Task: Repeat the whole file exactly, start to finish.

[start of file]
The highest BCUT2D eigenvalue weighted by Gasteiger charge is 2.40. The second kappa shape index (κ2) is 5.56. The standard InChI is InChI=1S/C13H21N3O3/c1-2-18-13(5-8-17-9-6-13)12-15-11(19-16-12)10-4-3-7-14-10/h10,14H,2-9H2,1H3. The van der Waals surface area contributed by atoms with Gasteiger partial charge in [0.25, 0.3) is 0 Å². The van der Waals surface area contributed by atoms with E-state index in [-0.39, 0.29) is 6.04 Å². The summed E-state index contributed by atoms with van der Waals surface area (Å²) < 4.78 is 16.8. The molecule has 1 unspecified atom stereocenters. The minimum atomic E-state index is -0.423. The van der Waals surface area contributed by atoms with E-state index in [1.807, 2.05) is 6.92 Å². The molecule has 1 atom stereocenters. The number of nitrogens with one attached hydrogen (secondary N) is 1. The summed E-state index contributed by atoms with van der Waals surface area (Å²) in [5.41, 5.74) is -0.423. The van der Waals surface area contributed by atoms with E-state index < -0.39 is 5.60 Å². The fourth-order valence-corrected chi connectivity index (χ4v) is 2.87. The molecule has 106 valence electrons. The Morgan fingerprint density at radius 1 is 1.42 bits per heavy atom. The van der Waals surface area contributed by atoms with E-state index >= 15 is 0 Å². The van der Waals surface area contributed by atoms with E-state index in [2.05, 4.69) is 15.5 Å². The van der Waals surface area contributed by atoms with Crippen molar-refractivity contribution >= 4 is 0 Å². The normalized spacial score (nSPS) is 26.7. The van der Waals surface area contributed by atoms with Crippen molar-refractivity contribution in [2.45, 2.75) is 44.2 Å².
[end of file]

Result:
The highest BCUT2D eigenvalue weighted by Gasteiger charge is 2.40. The second kappa shape index (κ2) is 5.56. The standard InChI is InChI=1S/C13H21N3O3/c1-2-18-13(5-8-17-9-6-13)12-15-11(19-16-12)10-4-3-7-14-10/h10,14H,2-9H2,1H3. The van der Waals surface area contributed by atoms with Gasteiger partial charge in [0.25, 0.3) is 0 Å². The van der Waals surface area contributed by atoms with E-state index in [-0.39, 0.29) is 6.04 Å². The summed E-state index contributed by atoms with van der Waals surface area (Å²) < 4.78 is 16.8. The molecule has 1 unspecified atom stereocenters. The minimum atomic E-state index is -0.423. The van der Waals surface area contributed by atoms with E-state index in [1.807, 2.05) is 6.92 Å². The molecule has 1 atom stereocenters. The number of nitrogens with one attached hydrogen (secondary N) is 1. The summed E-state index contributed by atoms with van der Waals surface area (Å²) in [5.41, 5.74) is -0.423. The van der Waals surface area contributed by atoms with E-state index < -0.39 is 5.60 Å². The fourth-order valence-corrected chi connectivity index (χ4v) is 2.87. The molecule has 106 valence electrons. The Morgan fingerprint density at radius 1 is 1.42 bits per heavy atom. The van der Waals surface area contributed by atoms with E-state index >= 15 is 0 Å². The van der Waals surface area contributed by atoms with E-state index in [2.05, 4.69) is 15.5 Å². The van der Waals surface area contributed by atoms with Crippen molar-refractivity contribution >= 4 is 0 Å². The normalized spacial score (nSPS) is 26.7. The van der Waals surface area contributed by atoms with Crippen molar-refractivity contribution in [2.45, 2.75) is 44.2 Å².